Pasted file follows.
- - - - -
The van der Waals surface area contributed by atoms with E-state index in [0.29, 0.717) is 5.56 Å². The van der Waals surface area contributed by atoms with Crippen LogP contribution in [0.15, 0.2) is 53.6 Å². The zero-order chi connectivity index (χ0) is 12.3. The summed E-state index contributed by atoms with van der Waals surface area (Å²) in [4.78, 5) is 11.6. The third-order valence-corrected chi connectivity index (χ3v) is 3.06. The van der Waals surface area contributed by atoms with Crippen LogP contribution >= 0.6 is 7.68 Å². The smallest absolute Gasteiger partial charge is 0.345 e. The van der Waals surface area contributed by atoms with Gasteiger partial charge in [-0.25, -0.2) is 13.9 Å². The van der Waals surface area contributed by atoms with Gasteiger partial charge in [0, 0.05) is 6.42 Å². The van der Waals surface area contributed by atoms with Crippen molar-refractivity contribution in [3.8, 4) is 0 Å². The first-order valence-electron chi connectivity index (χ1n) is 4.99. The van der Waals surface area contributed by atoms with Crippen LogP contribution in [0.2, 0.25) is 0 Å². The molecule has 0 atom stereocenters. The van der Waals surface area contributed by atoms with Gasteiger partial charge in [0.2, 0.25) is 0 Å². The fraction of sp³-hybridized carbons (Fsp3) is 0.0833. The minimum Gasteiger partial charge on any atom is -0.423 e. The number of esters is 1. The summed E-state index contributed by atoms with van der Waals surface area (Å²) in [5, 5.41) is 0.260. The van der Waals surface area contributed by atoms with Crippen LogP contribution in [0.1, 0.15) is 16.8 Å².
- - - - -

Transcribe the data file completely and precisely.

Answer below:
The van der Waals surface area contributed by atoms with E-state index in [0.29, 0.717) is 5.56 Å². The van der Waals surface area contributed by atoms with Crippen LogP contribution in [0.15, 0.2) is 53.6 Å². The zero-order chi connectivity index (χ0) is 12.3. The summed E-state index contributed by atoms with van der Waals surface area (Å²) in [4.78, 5) is 11.6. The third-order valence-corrected chi connectivity index (χ3v) is 3.06. The van der Waals surface area contributed by atoms with Crippen LogP contribution >= 0.6 is 7.68 Å². The smallest absolute Gasteiger partial charge is 0.345 e. The van der Waals surface area contributed by atoms with Gasteiger partial charge in [-0.25, -0.2) is 13.9 Å². The van der Waals surface area contributed by atoms with Gasteiger partial charge in [0, 0.05) is 6.42 Å². The van der Waals surface area contributed by atoms with Crippen molar-refractivity contribution in [3.8, 4) is 0 Å². The first-order valence-electron chi connectivity index (χ1n) is 4.99. The van der Waals surface area contributed by atoms with Crippen LogP contribution in [0.2, 0.25) is 0 Å². The molecule has 0 atom stereocenters. The van der Waals surface area contributed by atoms with Gasteiger partial charge in [0.2, 0.25) is 0 Å². The fraction of sp³-hybridized carbons (Fsp3) is 0.0833. The minimum Gasteiger partial charge on any atom is -0.423 e. The number of esters is 1. The summed E-state index contributed by atoms with van der Waals surface area (Å²) in [5, 5.41) is 0.260. The van der Waals surface area contributed by atoms with Crippen LogP contribution in [0.1, 0.15) is 16.8 Å².